#LongPlayLove: 18 Underrated ‘90s Hip-Hop Albums You’ve Likely Forgotten [FULL STREAMS]


By Justin Chadwick | @justin_chadwick

The Low End Theory. Illmatic. The Chronic. Enter the Wu-Tang: 36 Chambers. Fear of a Black Planet. DoggystyleSouthernplayalisticadillacmuzikReady to Die. The list of indisputably brilliant early to mid ‘90s hip-hop long players may not be an extensive one, but it’s still an awe-inspiring one nonetheless. All of the aforementioned albums enjoyed considerable critical and commercial acclaim, and are universally revered as prime specimens of the hip-hop long form. Must-own masterpieces, in other words. Quintessential compositions that define the latter half of hip-hop’s so-called golden age. Or as music critic Tony Green has referred to the period, hip-hop’s “second golden age.”

There are also a handful of albums that most critics and fans alike typically consider second-tier classics. Mecca and the Soul Brother. De La Soul is Dead. Bizarre Ride II the Pharcyde. The InfamousOne For All. 93 ‘Til Infinity. Daily Operation. Midnight Marauders. Only Built 4 Cuban LinxEnta Da Stage. While not as critically untouchable as the top-tier, these LPs are still regarded as some of the best the genre has ever produced.

Then there are a handful of “sleeper” albums that wouldn’t necessarily be classified as underground, but never transcended beyond a few spins here and there on late-night specialty DJ radio shows, a few plays of their lone singles on Yo! MTV Raps or Rap City, and the obligatory 3 or 3.5 mic reviews in The Source. Let’s call this the peripheral tier, comprised of the albums that faded into relative obscurity within a year or two of their release (or even sooner, in some cases), only to be dusted off periodically by the most devoted of hip-hop heads.


OK, so perhaps the title of this piece assumes too much and more credit is due to our well-informed readers. Perhaps you remember some of these marginalized diamonds in the rough before. And you may even count a few of them among your personal favorites. But I’m willing to bet that the majority of folks won’t immediately recognize most of these albums or if they do, they never gave them the time of day when they were released 20-plus years ago.

But while the upper echelon of decades-old hip-hop joints continue to be lovingly reissued on limited edition colored double-vinyl with 3-D album artwork, there are a number of albums that warrant reevaluation and celebration. The following list – while not exhaustive by any stretch of the imagination – revisits the 18 unsung albums that most immediately come to mind for me.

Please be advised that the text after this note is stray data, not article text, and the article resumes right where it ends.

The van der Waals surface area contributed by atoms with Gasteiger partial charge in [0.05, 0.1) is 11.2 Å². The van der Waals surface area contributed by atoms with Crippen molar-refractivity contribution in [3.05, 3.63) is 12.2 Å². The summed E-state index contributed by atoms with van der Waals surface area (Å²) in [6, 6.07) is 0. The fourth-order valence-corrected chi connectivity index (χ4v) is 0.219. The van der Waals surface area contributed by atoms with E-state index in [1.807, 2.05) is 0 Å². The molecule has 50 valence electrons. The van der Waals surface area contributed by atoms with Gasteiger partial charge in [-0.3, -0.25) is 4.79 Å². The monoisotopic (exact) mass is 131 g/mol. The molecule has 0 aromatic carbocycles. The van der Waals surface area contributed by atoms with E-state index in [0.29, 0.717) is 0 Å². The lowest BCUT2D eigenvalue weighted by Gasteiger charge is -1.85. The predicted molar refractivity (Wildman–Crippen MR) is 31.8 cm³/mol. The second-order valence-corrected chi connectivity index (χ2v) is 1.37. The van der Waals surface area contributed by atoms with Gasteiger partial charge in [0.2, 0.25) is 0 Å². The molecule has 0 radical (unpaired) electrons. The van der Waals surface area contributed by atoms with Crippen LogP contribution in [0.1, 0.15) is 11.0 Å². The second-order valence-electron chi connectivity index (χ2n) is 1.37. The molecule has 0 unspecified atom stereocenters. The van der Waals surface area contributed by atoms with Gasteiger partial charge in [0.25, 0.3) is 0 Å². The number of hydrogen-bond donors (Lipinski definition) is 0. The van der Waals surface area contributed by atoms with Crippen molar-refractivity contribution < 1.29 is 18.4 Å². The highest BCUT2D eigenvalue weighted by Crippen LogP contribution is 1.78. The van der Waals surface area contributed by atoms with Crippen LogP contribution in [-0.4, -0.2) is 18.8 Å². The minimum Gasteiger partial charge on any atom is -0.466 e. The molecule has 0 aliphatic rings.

Granted, this list could have been much, much more expansive, as there are easily fifty or more albums that qualify for the “underappreciated” tag. So to narrow the list down, I’ve chosen only albums by artists who haven’t been heard from recently, say in at least the past five to ten years. With a few exceptions, most of these albums never even remotely scratched the surface of the Billboard charts and are the only albums the respective artists ever released. Hence why you won’t find albums like Ed O.G. & Da BulldogsLife of a Kid in the Ghetto (1991), Showbiz & A.G.’s Runaway Slave (1992), or Group Home’s Livin’ Proof (1995), as each of these artists have popped up on records here and there over the years.

As with pretty much every list you’ll ever come across, the selections here are not exempt from subjectivity and certainly reflect your author’s personal biases. So if you disagree with any of these choices or happen to discern any albums that are omitted from the list, let us know in the comments section below!

18 Underrated ‘90s Hip-Hop Albums You’ve Likely Forgotten


Hard Knocks | School of Hard Knocks
Wild Pitch (1992)


The NYC duo’s debut and only album ever released stands as a shining embodiment of the socio-politically conscious rap that permeated throughout hip-hop’s golden age. MC Hardhead’s righteous rhymes, acute commentary, and stirring narratives examine the black community’s marginalization in America, with police brutality and systemic corruption a recurring theme. A lyrically potent album, for sure, but DJ Stoneface’s captivating soundscapes ripe with vibrant funk, jazz and soul samples pack a powerful punch as well.

Top Tracks: “A Dirty Cop Named Harry” | “Blow to the Head” | “Thoughts of a Negro”

Stream Here:

BUY Hard Knocks’ School of Hard Knocks via Amazon | iTunes


Extra Prolific | Like It Should Be
Jive (1994)


From 1993 to 1994, Oakland’s revered Hieroglyphics collective blessed our ears with three phenomenal albums: Souls of Mischief’s 93 ‘til Infinity, Del the Funky Homosapien’s No Need for Alarm, and Casual’s Fear Itself. An album that was generally undervalued following Hiero’s terrific triumvirate is Extra Prolific’s excellent Like It Should Be. Comprised of emcee Snupe and producer Mike G, with production assistance from their Hiero comrades A-Plus and Domino, the duo laced their debut (and only) album with laid-back grooves and braggadocio boasts a-plenty. The perfect soundtrack for the late-night unwind.

Top Tracks: “Brown Sugar” | “First Sermon” | “Go Back to School”

Stream Here:

BUY Extra Prolific’s Like It Should Be via Amazon


Da King & I | Contemporary Jeep Music
Rowdy/Arista/BMG (1993)


A Brooklyn-bred duo comprised of Izzy Ice and DJ Majesty, Da King & I were signed to Rowdy Records, the independent label originally formed by acclaimed producers Dallas Austin and Antonio “L.A.” Reid. Though the duo’s career was an ephemeral one, their debut album is a gratifying song suite defined by a mix of playful jams and roughneck anthems. The album’s highlight is “Tears,” a somber rumination on infidelity that showcases the group’s depth and vulnerable side.